Matt Hoffman, Senior Editor for NeurologyLive, has covered medical news for MJH Life Sciences, NeurologyLive’s parent company, since 2017. He hosts the NeurologyLive Mind Moments podcast, as well as Second Opinion on Medical World News. Follow him on Twitter @byMattHoffman or email him at firstname.lastname@example.org
The FDA set a PDUFA date for risdiplam of May 24, 2020. The full 12-month data from the SUNFISH trial are expected to be presented at an upcoming medical meeting.
Stuart W. Peltz, PhD
The FDA has granted a priority review designation for the new drug application (NDA) for risdiplam, also known as RG7916, an investigational and orally active small molecule therapy for the treatment of spinal muscular atrophy (SMA), according to an announcement from PTC Therapeutics.1
Risdiplam’s Prescription Drug User Fee Act (PDUFA) date has been set for May 24, 2020. The NDA is supported by 12-month data from the dose-finding phases of the pivotal trials SUNFISH and FIREFISH, as well as preclinical and clinical pharmacokinetic and pharmacodynamic data.
"The FDA's acceptance of the NDA is an important step towards making risdiplam available to SMA patients in the US," Stuart W. Peltz, PhD, chief executive officer, PTC Therapeutics, said in a statement. "We are proud that risdiplam, the first oral small molecule targeting splicing, was produced from our proprietary splicing platform. Risdiplam's NDA submission includes results from a broad SMA patient population, including type 1, type 2 and type 3 SMA patients demonstrating improvements in motor functions and developmental milestones, and a compelling safety profile.”
“We believe that an oral therapeutic that reaches all affected tissues in the body would mark a significant advancement in the treatment for SMA patients and their families," Peltz added.
FIREFISH is an open-label, 2-part clinical trial of risdiplam in infants with SMA type 1, while SUNFISH is a double-blind, 2-part, placebo-controlled trial in patients with type 2 or 3 SMA aged 2 to 25 years. PTC noted in its announcement that the results from SUNFISH part 2, which recently met its primary end point of change in the Motor Function Measure 32 (MFM-32) scale, will be presented at an upcoming medical congress.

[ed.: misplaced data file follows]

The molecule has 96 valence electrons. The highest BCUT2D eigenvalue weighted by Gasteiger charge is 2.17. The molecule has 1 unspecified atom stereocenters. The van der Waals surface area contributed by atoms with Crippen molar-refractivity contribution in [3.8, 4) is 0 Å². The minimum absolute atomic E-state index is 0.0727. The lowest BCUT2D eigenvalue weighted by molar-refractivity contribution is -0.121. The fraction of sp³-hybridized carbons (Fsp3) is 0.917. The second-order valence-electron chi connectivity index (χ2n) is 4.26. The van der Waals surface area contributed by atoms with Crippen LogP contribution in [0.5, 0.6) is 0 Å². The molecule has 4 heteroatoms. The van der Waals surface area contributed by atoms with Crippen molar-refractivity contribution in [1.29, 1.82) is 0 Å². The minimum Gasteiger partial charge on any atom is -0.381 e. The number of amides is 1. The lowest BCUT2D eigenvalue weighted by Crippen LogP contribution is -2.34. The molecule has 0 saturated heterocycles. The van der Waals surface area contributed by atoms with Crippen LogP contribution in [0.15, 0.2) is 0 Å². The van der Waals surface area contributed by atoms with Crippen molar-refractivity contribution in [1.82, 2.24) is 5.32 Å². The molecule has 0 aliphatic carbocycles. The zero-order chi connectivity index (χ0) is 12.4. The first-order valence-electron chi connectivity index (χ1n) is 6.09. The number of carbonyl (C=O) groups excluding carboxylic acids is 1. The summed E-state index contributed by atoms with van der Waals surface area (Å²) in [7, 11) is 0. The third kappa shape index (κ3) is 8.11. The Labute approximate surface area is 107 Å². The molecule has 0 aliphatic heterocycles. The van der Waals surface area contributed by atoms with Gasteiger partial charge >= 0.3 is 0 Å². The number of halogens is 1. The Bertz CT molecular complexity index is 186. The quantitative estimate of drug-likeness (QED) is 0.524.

The interim analysis of SUNFISH part 2 included data from 180 non-ambulant patients with type 2 or 3 SMA; the study assessed safety and efficacy as measured by change in the MFM-32 scale of the risdiplam dose level selected from part 1 for 24 months. The dose-finding portion of part 1 included 51 patients and evaluated the safety, tolerability, pharmacokinetics, and pharmacodynamics of several risdiplam dose levels.2
After 12 months of treatment, the study met its primary endpoint of change from baseline in MFM-32 compared with placebo. The study affirmed the consistent safety profile of risdiplam from previous trials. No patients experienced any treatment-related safety issues, and there was high tolerability among patients assessed. Notably, no patients withdrew from the study for safety-related issues.
In March, NeurologyLive spoke with John W. Day, MD, PhD, professor of neurology, pediatrics, and pathology at Stanford University Medical Center, who has been involved in the clinical development of risdiplam as well as other investigational therapies for SMA, to learn more about the possible advantages of the PTC agent. He offered some insight into a pair of benefits that give the therapy a leg-up on others.
“It’s definitely easier to use than the only commercially available product, which at this point is nusinursen (Spinraza, Biogen) which would have to be administered intravitally. So that’s one of its advantages,” Day explained. “The second potential advantage is that, because it’s orally administered, it’s a systematic administration. What we really still don’t know is what aspects of SMA might be related to the loss of SMN protein production in cells other than the central nervous system.”
Notably, the filing acceptance by the FDA triggers a $15M milestone payable to PTC by Roche. This SMA development program is a collaboration between PTC, the SMA Foundation, and Roche.
1. PTC Therapeutics Announces FDA Grants Priority Review to Risdiplam for the Treatment of Spinal Muscular Atrophy [press release]. South Planfield, NJ: PTC Therapeutics; Published November 25, 2019. prnewswire.com/news-releases/ptc-therapeutics-announces-fda-grants-priority-review-to-risdiplam-for-the-treatment-of-spinal-muscular-atrophy-300964301.html. Accessed November 25, 2019.
2. Genentech’s Risdiplam Meets Primary Endpoint in Pivotal SUNFISH Trial In People With Type 2 or 3 Spinal Muscular Atrophy [news release]. San Francisco, CA: Genentech. November 10, 2019. businesswire.com/news/home/20191110005058/en/Genentech’s-Risdiplam-Meets-Primary-Endpoint-Pivotal-SUNFISH. Accessed: November 25, 2019.